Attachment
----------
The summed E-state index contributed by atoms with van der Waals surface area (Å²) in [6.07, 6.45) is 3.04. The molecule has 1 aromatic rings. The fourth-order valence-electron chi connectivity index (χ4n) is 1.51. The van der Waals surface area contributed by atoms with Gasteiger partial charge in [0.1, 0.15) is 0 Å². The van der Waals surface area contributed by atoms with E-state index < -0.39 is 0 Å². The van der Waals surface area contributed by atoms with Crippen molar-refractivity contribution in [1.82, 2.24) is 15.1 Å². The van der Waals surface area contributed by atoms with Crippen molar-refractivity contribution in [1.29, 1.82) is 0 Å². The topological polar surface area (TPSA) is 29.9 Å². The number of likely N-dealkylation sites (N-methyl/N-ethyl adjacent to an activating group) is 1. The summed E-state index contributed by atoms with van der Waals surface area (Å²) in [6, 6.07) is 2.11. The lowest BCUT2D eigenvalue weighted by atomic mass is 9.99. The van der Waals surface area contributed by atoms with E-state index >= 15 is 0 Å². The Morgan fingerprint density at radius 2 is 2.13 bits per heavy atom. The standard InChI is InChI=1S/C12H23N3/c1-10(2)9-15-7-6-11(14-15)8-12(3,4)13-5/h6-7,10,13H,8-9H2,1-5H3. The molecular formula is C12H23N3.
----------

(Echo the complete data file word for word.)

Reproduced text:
The summed E-state index contributed by atoms with van der Waals surface area (Å²) in [6.07, 6.45) is 3.04. The molecule has 1 aromatic rings. The fourth-order valence-electron chi connectivity index (χ4n) is 1.51. The van der Waals surface area contributed by atoms with Gasteiger partial charge in [0.1, 0.15) is 0 Å². The van der Waals surface area contributed by atoms with E-state index < -0.39 is 0 Å². The van der Waals surface area contributed by atoms with Crippen molar-refractivity contribution in [1.82, 2.24) is 15.1 Å². The van der Waals surface area contributed by atoms with Crippen molar-refractivity contribution in [1.29, 1.82) is 0 Å². The topological polar surface area (TPSA) is 29.9 Å². The number of likely N-dealkylation sites (N-methyl/N-ethyl adjacent to an activating group) is 1. The summed E-state index contributed by atoms with van der Waals surface area (Å²) in [6, 6.07) is 2.11. The lowest BCUT2D eigenvalue weighted by atomic mass is 9.99. The van der Waals surface area contributed by atoms with E-state index >= 15 is 0 Å². The Morgan fingerprint density at radius 2 is 2.13 bits per heavy atom. The standard InChI is InChI=1S/C12H23N3/c1-10(2)9-15-7-6-11(14-15)8-12(3,4)13-5/h6-7,10,13H,8-9H2,1-5H3. The molecular formula is C12H23N3.